My Dad never lost an opportunity to tell us how hard he had it during the Depression. While he never actually said, “I had to walk 20 miles to school. Barefoot. Up hill each way” – he came close. Whenever I told him how much I spent on a car, how much I was in debt on my credit cards or how much I spent renting an apartment, he would always tell me how much he had spent on his first car, that he bought a house for what I was paying per year in rent, that being in debt was stealing from yourself. Anytime I wanted to drive Dad crazy, all I had to do was say something like, “You know, for only $6, it’s not a bad cup of coffee.” “Six dollars! For a cup of coffee!” And he would tell me how his father had to work six long days on the back of a horse to make $6.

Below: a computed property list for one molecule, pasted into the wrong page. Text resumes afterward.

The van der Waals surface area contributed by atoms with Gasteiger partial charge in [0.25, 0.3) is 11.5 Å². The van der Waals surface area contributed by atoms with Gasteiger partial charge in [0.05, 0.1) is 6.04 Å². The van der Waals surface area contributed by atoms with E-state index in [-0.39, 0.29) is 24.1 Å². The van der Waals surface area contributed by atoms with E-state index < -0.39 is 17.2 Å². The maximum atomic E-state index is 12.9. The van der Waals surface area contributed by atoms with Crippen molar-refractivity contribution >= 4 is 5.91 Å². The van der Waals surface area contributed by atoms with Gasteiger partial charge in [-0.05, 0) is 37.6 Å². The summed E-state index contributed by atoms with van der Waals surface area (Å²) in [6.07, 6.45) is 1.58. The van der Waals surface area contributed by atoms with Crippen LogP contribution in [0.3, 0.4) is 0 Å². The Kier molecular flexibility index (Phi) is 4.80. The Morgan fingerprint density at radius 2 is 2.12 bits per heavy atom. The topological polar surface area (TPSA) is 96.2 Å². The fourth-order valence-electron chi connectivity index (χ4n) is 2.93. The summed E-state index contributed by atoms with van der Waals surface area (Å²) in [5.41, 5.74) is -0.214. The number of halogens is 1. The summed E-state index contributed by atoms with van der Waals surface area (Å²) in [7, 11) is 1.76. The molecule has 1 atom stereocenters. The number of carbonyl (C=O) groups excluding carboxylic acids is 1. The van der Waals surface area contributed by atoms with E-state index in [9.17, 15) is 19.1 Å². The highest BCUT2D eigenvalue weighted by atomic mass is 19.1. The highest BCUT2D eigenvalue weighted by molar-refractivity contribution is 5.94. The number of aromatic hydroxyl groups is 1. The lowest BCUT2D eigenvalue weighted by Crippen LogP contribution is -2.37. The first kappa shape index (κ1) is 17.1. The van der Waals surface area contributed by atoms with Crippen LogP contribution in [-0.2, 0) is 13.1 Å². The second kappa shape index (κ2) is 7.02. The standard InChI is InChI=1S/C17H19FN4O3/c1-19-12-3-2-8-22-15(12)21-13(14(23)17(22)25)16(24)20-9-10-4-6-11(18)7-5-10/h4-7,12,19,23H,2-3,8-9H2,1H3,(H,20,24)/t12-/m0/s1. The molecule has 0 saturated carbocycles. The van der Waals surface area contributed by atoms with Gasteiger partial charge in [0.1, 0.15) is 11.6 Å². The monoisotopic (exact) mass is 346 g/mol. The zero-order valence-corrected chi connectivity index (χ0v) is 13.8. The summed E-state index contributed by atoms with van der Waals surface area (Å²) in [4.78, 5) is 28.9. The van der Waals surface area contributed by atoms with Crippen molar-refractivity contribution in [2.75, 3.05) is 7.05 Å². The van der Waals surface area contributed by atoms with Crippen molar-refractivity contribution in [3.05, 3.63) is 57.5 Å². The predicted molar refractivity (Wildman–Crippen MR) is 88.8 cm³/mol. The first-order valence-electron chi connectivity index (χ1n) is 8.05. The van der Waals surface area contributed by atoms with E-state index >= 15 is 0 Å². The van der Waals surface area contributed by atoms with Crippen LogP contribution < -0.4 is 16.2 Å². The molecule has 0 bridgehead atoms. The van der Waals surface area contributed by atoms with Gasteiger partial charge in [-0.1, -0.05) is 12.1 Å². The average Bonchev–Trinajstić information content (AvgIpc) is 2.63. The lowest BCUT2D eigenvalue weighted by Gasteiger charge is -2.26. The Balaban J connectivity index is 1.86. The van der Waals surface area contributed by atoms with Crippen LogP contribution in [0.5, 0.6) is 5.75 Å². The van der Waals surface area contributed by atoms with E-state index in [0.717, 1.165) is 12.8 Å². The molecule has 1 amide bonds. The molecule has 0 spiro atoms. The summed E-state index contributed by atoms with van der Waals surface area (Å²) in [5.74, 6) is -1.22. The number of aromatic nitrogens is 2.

He never got used to the prices. Everyone in my family can tell you exactly what the price of a gallon of milk and the price of a dozen eggs was in 1933. We all know what his first job paid in 1937 and how much it cost for a gallon of gas.